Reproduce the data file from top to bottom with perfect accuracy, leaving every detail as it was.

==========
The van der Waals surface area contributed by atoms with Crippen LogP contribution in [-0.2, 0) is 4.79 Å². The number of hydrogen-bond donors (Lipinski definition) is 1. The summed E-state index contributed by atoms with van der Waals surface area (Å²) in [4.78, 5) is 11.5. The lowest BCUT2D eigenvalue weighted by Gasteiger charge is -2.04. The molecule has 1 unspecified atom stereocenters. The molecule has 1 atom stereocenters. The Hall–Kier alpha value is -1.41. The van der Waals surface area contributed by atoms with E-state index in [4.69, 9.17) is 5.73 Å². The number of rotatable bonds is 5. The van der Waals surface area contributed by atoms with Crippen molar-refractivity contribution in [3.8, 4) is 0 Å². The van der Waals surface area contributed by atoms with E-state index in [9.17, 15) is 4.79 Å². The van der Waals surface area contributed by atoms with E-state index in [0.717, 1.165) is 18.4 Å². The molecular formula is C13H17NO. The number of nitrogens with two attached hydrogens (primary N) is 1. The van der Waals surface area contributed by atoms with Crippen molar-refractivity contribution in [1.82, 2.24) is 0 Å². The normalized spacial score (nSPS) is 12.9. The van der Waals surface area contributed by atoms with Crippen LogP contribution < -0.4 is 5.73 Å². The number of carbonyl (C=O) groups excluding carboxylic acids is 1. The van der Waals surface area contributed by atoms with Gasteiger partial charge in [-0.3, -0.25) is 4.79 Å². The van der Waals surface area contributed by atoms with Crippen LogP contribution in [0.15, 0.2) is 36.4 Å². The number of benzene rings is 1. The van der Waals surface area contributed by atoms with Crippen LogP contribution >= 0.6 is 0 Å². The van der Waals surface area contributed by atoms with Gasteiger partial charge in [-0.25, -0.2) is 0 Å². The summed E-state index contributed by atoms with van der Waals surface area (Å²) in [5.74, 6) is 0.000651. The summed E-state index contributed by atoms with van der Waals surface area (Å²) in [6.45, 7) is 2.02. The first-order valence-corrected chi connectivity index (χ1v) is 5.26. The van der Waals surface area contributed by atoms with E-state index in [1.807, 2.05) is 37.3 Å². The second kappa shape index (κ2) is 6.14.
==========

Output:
The van der Waals surface area contributed by atoms with Crippen LogP contribution in [-0.2, 0) is 4.79 Å². The number of hydrogen-bond donors (Lipinski definition) is 1. The summed E-state index contributed by atoms with van der Waals surface area (Å²) in [4.78, 5) is 11.5. The lowest BCUT2D eigenvalue weighted by Gasteiger charge is -2.04. The molecule has 1 unspecified atom stereocenters. The molecule has 1 atom stereocenters. The Hall–Kier alpha value is -1.41. The van der Waals surface area contributed by atoms with E-state index in [4.69, 9.17) is 5.73 Å². The number of rotatable bonds is 5. The van der Waals surface area contributed by atoms with Crippen molar-refractivity contribution in [3.8, 4) is 0 Å². The van der Waals surface area contributed by atoms with E-state index in [9.17, 15) is 4.79 Å². The van der Waals surface area contributed by atoms with E-state index in [0.717, 1.165) is 18.4 Å². The molecular formula is C13H17NO. The number of nitrogens with two attached hydrogens (primary N) is 1. The van der Waals surface area contributed by atoms with Crippen molar-refractivity contribution in [1.82, 2.24) is 0 Å². The normalized spacial score (nSPS) is 12.9. The van der Waals surface area contributed by atoms with Crippen LogP contribution < -0.4 is 5.73 Å². The number of carbonyl (C=O) groups excluding carboxylic acids is 1. The van der Waals surface area contributed by atoms with Gasteiger partial charge in [-0.3, -0.25) is 4.79 Å². The van der Waals surface area contributed by atoms with Crippen LogP contribution in [0.15, 0.2) is 36.4 Å². The number of benzene rings is 1. The van der Waals surface area contributed by atoms with Crippen LogP contribution >= 0.6 is 0 Å². The van der Waals surface area contributed by atoms with Gasteiger partial charge in [-0.25, -0.2) is 0 Å². The summed E-state index contributed by atoms with van der Waals surface area (Å²) in [5.74, 6) is 0.000651. The summed E-state index contributed by atoms with van der Waals surface area (Å²) in [6.45, 7) is 2.02. The first-order valence-corrected chi connectivity index (χ1v) is 5.26. The van der Waals surface area contributed by atoms with E-state index in [1.807, 2.05) is 37.3 Å². The second kappa shape index (κ2) is 6.14.